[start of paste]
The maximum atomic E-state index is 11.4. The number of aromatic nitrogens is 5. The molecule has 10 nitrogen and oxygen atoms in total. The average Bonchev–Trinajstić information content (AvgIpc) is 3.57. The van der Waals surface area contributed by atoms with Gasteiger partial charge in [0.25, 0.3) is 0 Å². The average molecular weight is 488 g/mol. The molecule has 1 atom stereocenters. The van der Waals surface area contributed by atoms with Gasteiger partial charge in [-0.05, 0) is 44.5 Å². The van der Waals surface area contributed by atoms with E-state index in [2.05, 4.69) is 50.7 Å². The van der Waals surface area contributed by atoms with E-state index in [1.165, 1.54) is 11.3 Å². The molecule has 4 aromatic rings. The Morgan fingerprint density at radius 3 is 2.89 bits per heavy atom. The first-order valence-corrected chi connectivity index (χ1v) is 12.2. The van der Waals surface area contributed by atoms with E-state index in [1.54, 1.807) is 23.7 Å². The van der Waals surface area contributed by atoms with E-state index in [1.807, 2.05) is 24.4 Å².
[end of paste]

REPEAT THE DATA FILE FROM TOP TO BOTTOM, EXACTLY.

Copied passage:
The maximum atomic E-state index is 11.4. The number of aromatic nitrogens is 5. The molecule has 10 nitrogen and oxygen atoms in total. The average Bonchev–Trinajstić information content (AvgIpc) is 3.57. The van der Waals surface area contributed by atoms with Gasteiger partial charge in [0.25, 0.3) is 0 Å². The average molecular weight is 488 g/mol. The molecule has 1 atom stereocenters. The van der Waals surface area contributed by atoms with Gasteiger partial charge in [-0.05, 0) is 44.5 Å². The van der Waals surface area contributed by atoms with E-state index in [2.05, 4.69) is 50.7 Å². The van der Waals surface area contributed by atoms with E-state index in [1.165, 1.54) is 11.3 Å². The molecule has 4 aromatic rings. The Morgan fingerprint density at radius 3 is 2.89 bits per heavy atom. The first-order valence-corrected chi connectivity index (χ1v) is 12.2. The van der Waals surface area contributed by atoms with E-state index in [1.54, 1.807) is 23.7 Å². The van der Waals surface area contributed by atoms with E-state index in [1.807, 2.05) is 24.4 Å².